Coastal Blog — HOW
December 05 2014
A beautiful Ocean Friendly Garden now sits in what used to be an unused grassy area in front of a highly utilized city community center. It's a model for directing rainwater into the landscape for irrigation, preventing runoff, and creating wildlife habitat.
September 20 2013
Creating an Ocean Friendly Garden at a high profile community center means lots of people will see it. Get the approval, support and funding can be a little more challenging than a private-owned site. Maintenance is also a factor.
September 06 2013
Five Surfrider chapters from four Hawaiian islands gathered for their annual conference, and learned about Surfrider's Ocean Friendly Gardens Program. A pre-conference meeting with a sister non-profit, and a tour by them after the conference, showed partnership potential on one island. Now, several island chapters are kicking off an OFG…
July 26 2013
The Surfrider chapters, volunteers, students and advisors that make up the Ocean Friendly Gardens (OFG) Program undertook an awesome effort to both educate the public about OFG and conduct hands-on trainings to build OFGs in their communities during 2012. We are thankful to our funders: Aveda, California Coastal Commission, West…
May 21 2013
Temperatures are warming and people are thinking about garden plans. Interest among property owners and water agencies is growing for an approach like OFG that combines water quality, water supply and other issues. 6 OFG events, sponsored by Surfrider chapters or private- and public-sector partners, took place in just one…
November 15 2012
On a rainy afternoon in late October, 32 participants attended the Florence Rain Garden Workshop to learn about ways to reduce non-point source pollutants flowing off their property as part of the Siuslaw Chapter’s Ocean Friendly Gardens Program. Green Girl Land Development Solutions showed how it can be fun and…
October 11 2012
After creating an Ocean Friendly Garden on this property, the owner went after street runoff. In water quality circles, it's referred to as LID, or Low Impact Development. But for the most part, it's removing asphalt and concrete barriers to landscape-based solutions.
July 20 2012
Like the Newport, OR Chapter, the Portland, OR Chapter teamed up with a Soil and Water Conservation District to host a sustainable landscaping class. Surfrider staff, Pete Stauffer, volunteered his landscape to be the site to apply this new knowledge. Step 1: Site Evaluation.
July 19 2012
After testifying at a hearing about a proposed Los Angeles County stormwater fee for all property owners, West LA/Malibu OFG Sub-Committee members wanted to know more about what resources the County was already offering to reduce polluted runoff, what gaps existed, and how to collaborate. So they set up a…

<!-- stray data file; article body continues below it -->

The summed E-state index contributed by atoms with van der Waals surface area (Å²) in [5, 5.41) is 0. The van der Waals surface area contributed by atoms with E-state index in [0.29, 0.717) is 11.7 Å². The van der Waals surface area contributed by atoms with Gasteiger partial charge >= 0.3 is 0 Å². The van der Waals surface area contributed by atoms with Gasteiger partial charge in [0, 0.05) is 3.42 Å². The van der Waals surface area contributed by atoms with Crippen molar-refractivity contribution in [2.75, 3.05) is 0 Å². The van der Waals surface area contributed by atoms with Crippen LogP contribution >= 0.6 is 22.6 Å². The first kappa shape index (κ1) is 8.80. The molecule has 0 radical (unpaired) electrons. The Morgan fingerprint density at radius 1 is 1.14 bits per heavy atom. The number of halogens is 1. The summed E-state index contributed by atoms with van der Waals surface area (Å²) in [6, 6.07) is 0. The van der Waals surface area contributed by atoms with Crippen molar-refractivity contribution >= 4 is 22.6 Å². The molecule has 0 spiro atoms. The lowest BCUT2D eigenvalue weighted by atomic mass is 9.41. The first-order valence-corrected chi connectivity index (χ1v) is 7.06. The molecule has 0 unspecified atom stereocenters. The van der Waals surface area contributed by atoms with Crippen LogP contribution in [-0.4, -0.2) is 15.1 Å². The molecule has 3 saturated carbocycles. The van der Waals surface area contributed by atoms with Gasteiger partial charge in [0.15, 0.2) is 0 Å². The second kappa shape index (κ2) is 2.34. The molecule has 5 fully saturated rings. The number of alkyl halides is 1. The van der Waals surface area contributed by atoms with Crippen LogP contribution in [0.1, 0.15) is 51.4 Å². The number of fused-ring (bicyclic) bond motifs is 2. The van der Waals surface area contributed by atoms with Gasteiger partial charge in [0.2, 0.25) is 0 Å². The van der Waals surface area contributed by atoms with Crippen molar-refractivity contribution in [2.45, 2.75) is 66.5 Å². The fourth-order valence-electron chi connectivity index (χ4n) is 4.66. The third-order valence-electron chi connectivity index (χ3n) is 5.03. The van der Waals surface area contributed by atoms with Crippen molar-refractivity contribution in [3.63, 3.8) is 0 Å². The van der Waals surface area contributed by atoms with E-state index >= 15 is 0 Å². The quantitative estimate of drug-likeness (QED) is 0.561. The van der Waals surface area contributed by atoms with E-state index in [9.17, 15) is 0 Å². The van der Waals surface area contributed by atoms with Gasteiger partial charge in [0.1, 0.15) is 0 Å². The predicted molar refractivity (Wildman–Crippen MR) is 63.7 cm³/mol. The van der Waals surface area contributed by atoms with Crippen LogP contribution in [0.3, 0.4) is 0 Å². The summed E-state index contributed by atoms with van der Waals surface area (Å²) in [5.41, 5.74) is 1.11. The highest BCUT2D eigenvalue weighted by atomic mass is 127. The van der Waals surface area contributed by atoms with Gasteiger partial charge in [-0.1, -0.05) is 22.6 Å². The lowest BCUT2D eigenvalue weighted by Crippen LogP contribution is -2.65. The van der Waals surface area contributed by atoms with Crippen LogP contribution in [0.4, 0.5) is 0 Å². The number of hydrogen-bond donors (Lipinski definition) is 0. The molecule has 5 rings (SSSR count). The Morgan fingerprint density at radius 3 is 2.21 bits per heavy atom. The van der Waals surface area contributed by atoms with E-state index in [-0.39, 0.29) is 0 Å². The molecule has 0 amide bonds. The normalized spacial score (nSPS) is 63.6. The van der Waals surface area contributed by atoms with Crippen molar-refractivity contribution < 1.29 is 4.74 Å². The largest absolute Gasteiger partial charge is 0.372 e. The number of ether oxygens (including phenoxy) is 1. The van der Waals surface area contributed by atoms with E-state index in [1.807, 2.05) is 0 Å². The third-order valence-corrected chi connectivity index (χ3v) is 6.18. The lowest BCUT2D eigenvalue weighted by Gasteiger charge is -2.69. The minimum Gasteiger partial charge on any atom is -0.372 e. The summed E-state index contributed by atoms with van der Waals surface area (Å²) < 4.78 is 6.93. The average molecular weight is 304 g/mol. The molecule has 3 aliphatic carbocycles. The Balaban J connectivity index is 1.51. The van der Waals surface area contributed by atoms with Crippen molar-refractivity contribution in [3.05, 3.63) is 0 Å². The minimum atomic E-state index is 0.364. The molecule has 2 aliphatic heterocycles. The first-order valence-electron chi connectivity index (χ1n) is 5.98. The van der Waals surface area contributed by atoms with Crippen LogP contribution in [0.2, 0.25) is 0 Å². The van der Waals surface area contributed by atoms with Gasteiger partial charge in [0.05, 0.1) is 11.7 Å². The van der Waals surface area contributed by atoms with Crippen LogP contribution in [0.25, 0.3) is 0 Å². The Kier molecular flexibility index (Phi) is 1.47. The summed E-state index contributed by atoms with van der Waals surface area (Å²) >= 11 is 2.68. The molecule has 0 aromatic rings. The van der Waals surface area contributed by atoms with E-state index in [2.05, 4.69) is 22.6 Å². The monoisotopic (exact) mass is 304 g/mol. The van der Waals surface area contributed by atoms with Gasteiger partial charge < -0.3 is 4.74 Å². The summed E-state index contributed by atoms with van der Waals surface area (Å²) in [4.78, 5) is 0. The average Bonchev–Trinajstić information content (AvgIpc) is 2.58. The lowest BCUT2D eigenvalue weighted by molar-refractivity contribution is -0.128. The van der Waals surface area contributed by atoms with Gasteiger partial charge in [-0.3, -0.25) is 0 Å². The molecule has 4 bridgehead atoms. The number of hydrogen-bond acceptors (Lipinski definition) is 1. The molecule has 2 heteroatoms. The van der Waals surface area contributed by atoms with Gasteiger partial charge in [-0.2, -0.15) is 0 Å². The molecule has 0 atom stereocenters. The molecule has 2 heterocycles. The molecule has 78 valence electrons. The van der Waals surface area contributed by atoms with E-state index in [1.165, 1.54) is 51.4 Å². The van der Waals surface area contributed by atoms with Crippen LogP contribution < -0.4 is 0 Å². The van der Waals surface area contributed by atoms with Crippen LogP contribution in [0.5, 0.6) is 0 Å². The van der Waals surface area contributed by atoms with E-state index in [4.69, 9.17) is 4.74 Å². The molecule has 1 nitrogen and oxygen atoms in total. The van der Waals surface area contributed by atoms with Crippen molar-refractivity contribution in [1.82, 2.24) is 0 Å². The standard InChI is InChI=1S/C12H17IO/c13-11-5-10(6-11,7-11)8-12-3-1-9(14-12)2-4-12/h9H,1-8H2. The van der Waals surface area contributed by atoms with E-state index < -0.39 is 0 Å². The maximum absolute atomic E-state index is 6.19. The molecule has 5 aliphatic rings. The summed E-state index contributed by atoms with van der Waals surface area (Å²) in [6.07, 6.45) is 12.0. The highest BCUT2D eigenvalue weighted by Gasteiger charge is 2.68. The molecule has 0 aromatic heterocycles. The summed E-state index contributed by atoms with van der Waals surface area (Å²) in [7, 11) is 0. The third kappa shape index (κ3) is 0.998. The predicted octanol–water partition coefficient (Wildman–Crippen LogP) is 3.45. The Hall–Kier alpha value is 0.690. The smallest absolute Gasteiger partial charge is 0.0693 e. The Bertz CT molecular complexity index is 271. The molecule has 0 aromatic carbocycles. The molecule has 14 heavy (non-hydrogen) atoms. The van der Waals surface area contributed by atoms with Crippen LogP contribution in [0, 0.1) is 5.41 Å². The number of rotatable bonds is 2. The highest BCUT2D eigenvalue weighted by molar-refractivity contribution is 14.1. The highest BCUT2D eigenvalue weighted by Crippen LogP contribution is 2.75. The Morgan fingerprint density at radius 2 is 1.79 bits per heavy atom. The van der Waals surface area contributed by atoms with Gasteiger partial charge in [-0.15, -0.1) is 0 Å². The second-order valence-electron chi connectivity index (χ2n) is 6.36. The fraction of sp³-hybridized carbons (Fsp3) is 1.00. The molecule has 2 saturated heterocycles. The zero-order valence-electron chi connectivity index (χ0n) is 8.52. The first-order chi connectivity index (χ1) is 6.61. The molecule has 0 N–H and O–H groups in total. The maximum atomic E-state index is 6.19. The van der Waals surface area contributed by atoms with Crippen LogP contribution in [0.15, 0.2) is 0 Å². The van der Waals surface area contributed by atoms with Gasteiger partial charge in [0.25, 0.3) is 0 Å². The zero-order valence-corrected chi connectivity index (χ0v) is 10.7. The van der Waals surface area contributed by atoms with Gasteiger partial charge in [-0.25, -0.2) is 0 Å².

January 26 2012
Surfrider chapters in Oregon and Washington are working with watershed restoration agencies, expanding on the traditional "rain garden" design model and putting on hands-on trainings.
November 09 2011
The Jersey Shore Chapter hosted a build-a-rain-barrel workshop on a rainy October night in the coastal town of Brielle, NJ. Over 25 enthusiastic people turned out from the community to build and take home their very own rain barrel and learn about what they can do to protect the water…
October 27 2011
Through a state grant, the Santa Barbara,CA Chapter sponsored a "Core Concepts Workshop," Ocean Friendly Gardens training geared toward professionals. It attracted reps from government agencies, landscape pros, non-profits and academia interested in grasping the fundamental calculations and communication techniques for sustainable landscaping.The Workshop was developed and is lead by…
September 20 2011
Evaluating a landscape is the first step in creating an Ocean Friendly Garden. We check the existing irrigation, vegetation, soil health and degree of runoff, then calculate rainwater harvesting potential and and a landscape "water budget." This information gives us the data and ideas to build into the redesign of…
August 16 2011
After a successful Ocean Friendly Gardens (OFG) Basics Class in Santa Barbara, we return there for the next steps in the Whale Tail License Plate grant-funded OFG Series: a Hands-On Workshop on Site Evaluation on September 11 and a training for professionals on October 25.
July 12 2011
With a great OFG Basics Class in the books, Class attendees will use the (new) knowledge to evaluate a site for how well it "applies CPR - Conservation, Permeability and Retention" - the principles behind Ocean Friendly Gardening. Everyone is welcome to attend the Hands-On Workshop, not just Class attendees.